Stolen CD Projekt Red Files Now Sold After Dark Web Auction

Files stolen from CD Projekt Red in a ransomware attack revealed earlier this week have reportedly now been sold in a dark web auction. Dark web monitoring organisation KELA (which previously provided The Verge with what it believes to be legitimate file lists from CD Projekt's Red Engine) reports that an auction set up to sell the files has now been closed after a satisfying offer was made from outside of the forum it was being held on. That offer reportedly stipulates that the code will not be distrubuted or sold further. Cybersecurity account vx-underground also reported that it had heard the sale was completed.

Victoria Kivilevich, a threat intelligence analyst at KELA explained that it appears all of the files stolen, which apparently include source code for Cyberpunk 2077, multiple versions of The Witcher 3, and Gwent were sold in a single package. It's unclear who the buyer is, or what they intend to do with the files at time of writing.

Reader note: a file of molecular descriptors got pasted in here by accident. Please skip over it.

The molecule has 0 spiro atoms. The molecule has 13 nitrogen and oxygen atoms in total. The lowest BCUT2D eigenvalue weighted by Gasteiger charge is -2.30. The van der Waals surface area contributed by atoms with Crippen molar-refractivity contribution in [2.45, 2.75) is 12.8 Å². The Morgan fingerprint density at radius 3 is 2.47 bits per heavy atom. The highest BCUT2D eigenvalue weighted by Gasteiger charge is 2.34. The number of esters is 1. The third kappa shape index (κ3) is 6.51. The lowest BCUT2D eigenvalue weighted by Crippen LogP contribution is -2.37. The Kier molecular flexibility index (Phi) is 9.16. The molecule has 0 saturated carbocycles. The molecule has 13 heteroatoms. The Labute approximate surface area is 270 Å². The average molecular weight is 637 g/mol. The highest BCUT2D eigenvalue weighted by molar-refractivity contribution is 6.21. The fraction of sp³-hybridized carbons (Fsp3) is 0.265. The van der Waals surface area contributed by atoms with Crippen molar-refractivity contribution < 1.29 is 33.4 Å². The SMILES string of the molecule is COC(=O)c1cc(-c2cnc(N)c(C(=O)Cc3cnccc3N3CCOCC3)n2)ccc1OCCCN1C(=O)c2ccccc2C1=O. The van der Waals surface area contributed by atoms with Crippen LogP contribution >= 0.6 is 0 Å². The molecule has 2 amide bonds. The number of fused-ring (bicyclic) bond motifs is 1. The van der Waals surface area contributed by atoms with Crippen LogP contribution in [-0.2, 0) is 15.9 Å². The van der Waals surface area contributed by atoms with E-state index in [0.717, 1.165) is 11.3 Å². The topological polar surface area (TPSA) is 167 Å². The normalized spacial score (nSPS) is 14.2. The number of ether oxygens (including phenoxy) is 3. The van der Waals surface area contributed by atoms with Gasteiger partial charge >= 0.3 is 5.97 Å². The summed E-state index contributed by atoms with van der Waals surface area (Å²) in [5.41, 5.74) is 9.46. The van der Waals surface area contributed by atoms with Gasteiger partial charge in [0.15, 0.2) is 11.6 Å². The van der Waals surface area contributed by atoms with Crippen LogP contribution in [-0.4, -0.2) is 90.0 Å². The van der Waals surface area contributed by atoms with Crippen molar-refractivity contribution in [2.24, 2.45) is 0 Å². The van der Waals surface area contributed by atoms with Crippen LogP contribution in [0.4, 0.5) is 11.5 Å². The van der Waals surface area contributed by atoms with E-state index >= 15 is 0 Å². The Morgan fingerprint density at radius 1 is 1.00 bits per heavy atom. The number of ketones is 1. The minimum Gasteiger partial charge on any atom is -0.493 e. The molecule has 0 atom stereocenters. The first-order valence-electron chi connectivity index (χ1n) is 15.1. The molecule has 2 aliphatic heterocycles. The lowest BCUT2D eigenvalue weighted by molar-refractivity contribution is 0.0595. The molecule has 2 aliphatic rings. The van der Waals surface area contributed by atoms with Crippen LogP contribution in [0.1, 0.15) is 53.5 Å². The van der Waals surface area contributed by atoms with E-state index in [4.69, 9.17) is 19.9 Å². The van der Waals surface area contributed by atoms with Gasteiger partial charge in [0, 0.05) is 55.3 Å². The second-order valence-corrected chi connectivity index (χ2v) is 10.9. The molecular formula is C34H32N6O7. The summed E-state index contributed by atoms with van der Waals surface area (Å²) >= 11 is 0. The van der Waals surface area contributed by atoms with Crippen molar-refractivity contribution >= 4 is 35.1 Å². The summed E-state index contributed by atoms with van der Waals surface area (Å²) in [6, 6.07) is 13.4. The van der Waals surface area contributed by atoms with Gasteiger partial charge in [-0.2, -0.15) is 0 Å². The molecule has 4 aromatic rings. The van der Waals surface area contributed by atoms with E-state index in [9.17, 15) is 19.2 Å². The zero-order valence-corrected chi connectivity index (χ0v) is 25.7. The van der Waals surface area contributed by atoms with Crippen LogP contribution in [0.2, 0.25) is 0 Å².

It's also unclear what price the files were sold for, but reports yesterday indicated an upfront purchase price of $7 million. Kivilevich provided IGN with a translated screenshot of the forum, dated February 10, in which the seller said CD Projekt should pay the 'blitz (upfront purchase fee) because of sensitive data contained in the files. Of course, right now, we can't verify whether that is true. CD Projekt publicly said that it would not pay the ranso

According to a report aided by KELA yesterday, The Verge explained that the auction required a deposit to enter (intended to show potential buyers that this wasn't a scam auction), with bids starting at $1,000,000, moving up in $500,000 increments. Vx-underground also reported that source code (or at least fragments of source code) for Gwent had been released, which could have been another showing of proof that the files were in hand before the auction.

While still unconfirmed, multiple cybersecurity experts have pointed to the ransomware attack coming from a group called HelloKitty, based on the title and contents of the ransom note posted by CD Projekt following the hack.

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